Kate Hall and Ben Lucas had similar reactions Sunday after being named Athletes of the Year at the conclusion of the 27th annual Portland Press Herald/Maine Sunday Telegram All-Sports Banquet.

“I was a little shocked,” said Lucas, the record-setting quarterback for Cony High’s Class B championship team. “There are so many great athletes in the state.”

“I was excited to win,” said Hall, who has set multiple track and field state records competing for Lake Region High. “I know it must have been a hard decision. There are so many amazing athletes here.”

To be eligible for Athlete of the Year, Lucas and Hall first had to be honored as the top performer in their respective sports.

More than 100 people were on hand at the Italian Heritage Center to fete the 14 boys and 13 girls (Hall won for both indoor and outdoor track) chosen in the 2013-14 school year.

Each athlete was introduced by Press Herald sports columnist Steve Solloway and was presented with a framed action photo from the past school year.

“You always hear about the big names in sports like basketball and football,” Lucas said. “It was really cool to hear about the great athletes in some of the other sports, the individual sports like skiing and tennis.”

The Athletes of the Year were chosen by a panel that included high school coaches, an athletic director, and Portland Press Herald/Maine Sunday Telegram staff writers and editors.

“Our extensive and comprehensive coverage of high school sports is part of our ongoing commitment to serving the community in Maine,” said Lisa DeSisto, publisher of the Press Herald and Sunday Telegram. “It’s a pleasure to be able to tell their stories.”

Hall, who lives in Casco and is home schooled, was the indoor track and field athlete of the year as a sophomore but could not attend the banquet because she was competing in the New Balance national outdoor championships.

“I was very happy I could come this year,” she said. “I was hoping it would be the week after nationals.”

According to two longtime staff sports writers, Hall is the first female to be named Athlete of the Year as a junior.

At this year’s national championships, Hall further solidified her already established credentials as the best female sprinter/jumper in Maine high school history. She placed third last weekend in the 100-meter dash in a wind-aided 11.45 seconds. Her time of 11.58 in the prelims is considered an all-time New England best. She was also eighth in the 200 meters in 23.98 seconds – the first sub-24 by a New England schoolgirl – and sixth in the long jump.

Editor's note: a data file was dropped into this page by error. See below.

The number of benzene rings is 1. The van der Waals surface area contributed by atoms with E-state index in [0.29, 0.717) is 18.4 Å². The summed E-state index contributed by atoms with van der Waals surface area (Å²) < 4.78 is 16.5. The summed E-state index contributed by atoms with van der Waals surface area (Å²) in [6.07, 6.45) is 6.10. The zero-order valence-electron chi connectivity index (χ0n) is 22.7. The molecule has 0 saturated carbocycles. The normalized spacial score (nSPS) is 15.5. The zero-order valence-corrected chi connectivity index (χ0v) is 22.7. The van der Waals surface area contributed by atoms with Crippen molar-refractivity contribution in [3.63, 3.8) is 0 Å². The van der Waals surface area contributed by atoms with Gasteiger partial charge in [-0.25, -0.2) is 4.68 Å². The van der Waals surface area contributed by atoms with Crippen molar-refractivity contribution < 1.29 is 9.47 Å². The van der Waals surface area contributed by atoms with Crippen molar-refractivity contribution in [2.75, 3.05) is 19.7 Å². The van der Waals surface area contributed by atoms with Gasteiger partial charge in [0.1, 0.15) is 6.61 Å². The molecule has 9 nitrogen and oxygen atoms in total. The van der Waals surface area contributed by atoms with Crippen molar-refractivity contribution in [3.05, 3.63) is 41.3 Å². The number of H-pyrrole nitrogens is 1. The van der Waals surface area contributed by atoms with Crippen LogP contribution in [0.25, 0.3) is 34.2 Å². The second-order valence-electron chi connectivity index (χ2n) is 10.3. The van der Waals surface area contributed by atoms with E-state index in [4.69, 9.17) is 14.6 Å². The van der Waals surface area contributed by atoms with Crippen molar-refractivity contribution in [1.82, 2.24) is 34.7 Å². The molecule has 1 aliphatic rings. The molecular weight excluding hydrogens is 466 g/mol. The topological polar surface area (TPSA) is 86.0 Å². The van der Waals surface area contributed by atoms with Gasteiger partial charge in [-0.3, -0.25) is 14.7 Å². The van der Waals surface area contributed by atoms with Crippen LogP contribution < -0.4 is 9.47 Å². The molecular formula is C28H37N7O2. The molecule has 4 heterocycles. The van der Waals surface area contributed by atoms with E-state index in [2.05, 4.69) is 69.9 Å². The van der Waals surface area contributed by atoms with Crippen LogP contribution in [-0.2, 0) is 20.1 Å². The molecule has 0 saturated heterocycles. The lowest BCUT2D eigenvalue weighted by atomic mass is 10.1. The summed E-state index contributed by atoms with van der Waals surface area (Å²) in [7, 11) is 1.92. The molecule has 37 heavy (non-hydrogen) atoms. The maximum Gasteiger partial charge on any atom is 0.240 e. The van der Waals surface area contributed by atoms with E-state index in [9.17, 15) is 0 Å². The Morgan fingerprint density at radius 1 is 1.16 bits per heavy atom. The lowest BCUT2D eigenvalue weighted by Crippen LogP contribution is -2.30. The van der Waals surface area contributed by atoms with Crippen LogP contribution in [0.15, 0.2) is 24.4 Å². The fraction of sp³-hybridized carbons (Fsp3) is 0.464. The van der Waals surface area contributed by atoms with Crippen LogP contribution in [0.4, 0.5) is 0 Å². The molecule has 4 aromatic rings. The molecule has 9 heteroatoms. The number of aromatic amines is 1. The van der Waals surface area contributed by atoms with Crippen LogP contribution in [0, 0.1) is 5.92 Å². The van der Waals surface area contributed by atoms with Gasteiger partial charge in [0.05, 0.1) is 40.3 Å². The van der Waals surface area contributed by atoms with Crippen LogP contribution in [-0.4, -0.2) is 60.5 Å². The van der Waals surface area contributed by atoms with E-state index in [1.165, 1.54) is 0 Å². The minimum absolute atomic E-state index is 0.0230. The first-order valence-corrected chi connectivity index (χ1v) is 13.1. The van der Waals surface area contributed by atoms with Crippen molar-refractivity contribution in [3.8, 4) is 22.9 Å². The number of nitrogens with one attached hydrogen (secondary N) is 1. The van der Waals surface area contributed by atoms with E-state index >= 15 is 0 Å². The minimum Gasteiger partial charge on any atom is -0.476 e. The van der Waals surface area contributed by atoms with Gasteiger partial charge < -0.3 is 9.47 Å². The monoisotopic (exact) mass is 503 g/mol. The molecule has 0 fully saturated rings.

At the national high school indoor championships in March in New York, she set a Maine all-time best mark of 19 feet, 11¼ inches in the long jump.

Hall said she has made a list of possible college destinations. The college selection process figures to intensify beginning July 1, the first day she can be contacted by coaches.

On July 3, Lucas will begin formal offseason workouts in preparation for reporting to training camp as a scholarship recruit at the University of Maine. Lucas said he hopes to compete for the Black Bears’ open quarterback position.

Lucas passed for 3,482 yards and 41 touchdowns as a senior, leading Cony to its first football state championship since 1932. In his three-year career, he threw for 7,700 yards and 89 touchdowns – both state records.

But it was more than Lucas’ eye-popping personal numbers that led to his choice as Male Athlete of the Year. Lucas was also credited for his superior leadership, as exemplified in the Class B state championship game when he threw for 307 yards and three touchdowns in the second half to rally his team from a 16-0 deficit to a 30-23 win against Kennebunk.

Prior to the presentation of awards, guest speaker Simon Williams urged his audience to use their skills to impact future athletes and young students. A former baseball standout at Portland High and the University of Maine who played professionally until he was 29, Williams told his audience, “You are athletic, energetic, enthusiastic. You are lightning in a bottle. You can impact these kids.”